BOONE — Citing significant impacts to its industry due to pandemic restrictions, Hospitality Mints announced to about 75 employees last week that it will be closing its Boone plant.
Founded in 1976, Hospitality Mints has been in business for more than 40 years, manufacturing soft and hard mints for restaurants and hotels as well as candies sold at retailers across the country. It is the largest supplier of custom mints in the U.S. In 2018, the Boone-based company was acquired by Mount Franklin Foods, based in El Paso, Texas.
Mount Franklin, which manufactures a variety of candy and nut products for the retail and food service industries, operates seven manufacturing facilities and three distribution centers across North America, according to Walter Kaudelka, chief financial officer and chief operations officer for Hospitality Mints.
With sales down 80 percent as a result of COVID-19 impacts on the hospitality industry, the company began considering its options about two months ago, Kaudelka said. The Hospitality Mints company and brand will be retained, but its operations will be absorbed by other facilities, he said. The exact closing date is not certain, but is currently anticipated to be June 2021.
Hospitality Mints had already laid off staff due to the pandemic, going from a staff of 150 to about 75, he said, and remaining staff are working reduced hours. Staff have been offered incentives to remain with the plant as its activities wind down, and employees have been offered jobs at other Mount Franklin facilities. Kaudelka expects that 10 or 15 employees will relocate.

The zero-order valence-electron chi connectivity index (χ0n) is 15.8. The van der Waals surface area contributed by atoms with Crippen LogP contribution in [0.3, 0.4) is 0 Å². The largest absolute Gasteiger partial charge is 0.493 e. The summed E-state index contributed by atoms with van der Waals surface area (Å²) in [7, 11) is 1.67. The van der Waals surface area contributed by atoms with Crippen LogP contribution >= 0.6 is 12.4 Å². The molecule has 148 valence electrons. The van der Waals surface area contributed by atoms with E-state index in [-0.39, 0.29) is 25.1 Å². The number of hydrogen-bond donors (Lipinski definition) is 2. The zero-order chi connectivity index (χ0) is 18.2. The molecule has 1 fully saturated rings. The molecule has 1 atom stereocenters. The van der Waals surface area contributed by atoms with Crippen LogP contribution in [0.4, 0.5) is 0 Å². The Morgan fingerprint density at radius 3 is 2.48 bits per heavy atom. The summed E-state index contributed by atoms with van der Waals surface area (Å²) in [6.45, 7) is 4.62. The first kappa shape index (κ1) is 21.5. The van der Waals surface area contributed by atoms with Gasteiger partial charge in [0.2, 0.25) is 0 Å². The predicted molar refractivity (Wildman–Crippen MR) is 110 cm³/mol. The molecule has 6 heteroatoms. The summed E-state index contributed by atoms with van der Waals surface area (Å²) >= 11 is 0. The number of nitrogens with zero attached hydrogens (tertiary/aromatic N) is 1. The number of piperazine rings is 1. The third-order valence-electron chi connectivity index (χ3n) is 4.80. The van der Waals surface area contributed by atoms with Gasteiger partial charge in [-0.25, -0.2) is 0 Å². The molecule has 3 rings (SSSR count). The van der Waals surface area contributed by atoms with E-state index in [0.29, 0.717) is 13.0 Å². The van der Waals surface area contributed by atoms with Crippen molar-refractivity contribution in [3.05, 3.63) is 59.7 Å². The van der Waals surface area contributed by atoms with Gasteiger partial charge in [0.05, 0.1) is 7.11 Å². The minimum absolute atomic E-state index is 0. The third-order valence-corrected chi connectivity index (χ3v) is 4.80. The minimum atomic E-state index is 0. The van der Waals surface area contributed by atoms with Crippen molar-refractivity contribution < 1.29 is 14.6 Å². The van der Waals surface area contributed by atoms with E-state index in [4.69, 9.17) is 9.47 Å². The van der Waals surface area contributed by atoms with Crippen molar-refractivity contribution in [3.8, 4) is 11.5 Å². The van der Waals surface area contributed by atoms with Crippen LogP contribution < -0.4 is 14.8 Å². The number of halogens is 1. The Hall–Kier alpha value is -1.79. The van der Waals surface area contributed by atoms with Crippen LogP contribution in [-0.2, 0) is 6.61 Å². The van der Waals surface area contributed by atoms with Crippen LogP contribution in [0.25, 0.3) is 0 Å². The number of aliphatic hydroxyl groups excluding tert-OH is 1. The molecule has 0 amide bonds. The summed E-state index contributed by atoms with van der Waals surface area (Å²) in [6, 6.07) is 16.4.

“It’s very sad,” Kaudelka said, noting that he has been with the company since 2001, and some employees have been with Hospitality Mints for 25 to 30 years or more. “We have an incredible staff of people.”
“It was an extremely rough day last week when we informed the group,” he added. “(But) when we made this announcement, our staff was completely understanding. They saw it coming. They were, I think, relieved that they at least now know what the future is.”
The company is working with local employers to find placements for Hospitality Mints workers and is planning to offer them additional assistance, such as job fairs and resume advice. Kaudelka urged local employers to consider hiring Hospitality Mints employees.
The company was founded by Mitchell Minges, who developed his skills for making soft butter mints while working a summer job with a husband-and-wife team in Rockingham, N.C. Minges started his own candy-making business using copper kettles and marble slabs, and he introduced the concept of individually wrapped pieces with an imprinted logo or special message.
Minges sold the company in 2000, and Hospitality Mints was owned by Linsalata Capital prior to its sale to Mount Franklin. As of 2015, according to previous Watauga Democrat reports, the company sold mints to about 90 national restaurant chains, hotels and grocery and specialty retailers, with 10,000 to 12,000 logos on file. It produced 1.8 billion mints per year and was nearly a $40 million business.
In 2017, Hospitality Mints was awarded the Boone Area Chamber of Commerce’s Alfred Adams Award for Economic Development.
Kaudelka said the company leases its 55,000-square-foot facility on Candy Lane in Boone and 40,000-square-foot distribution facility in Deep Gap.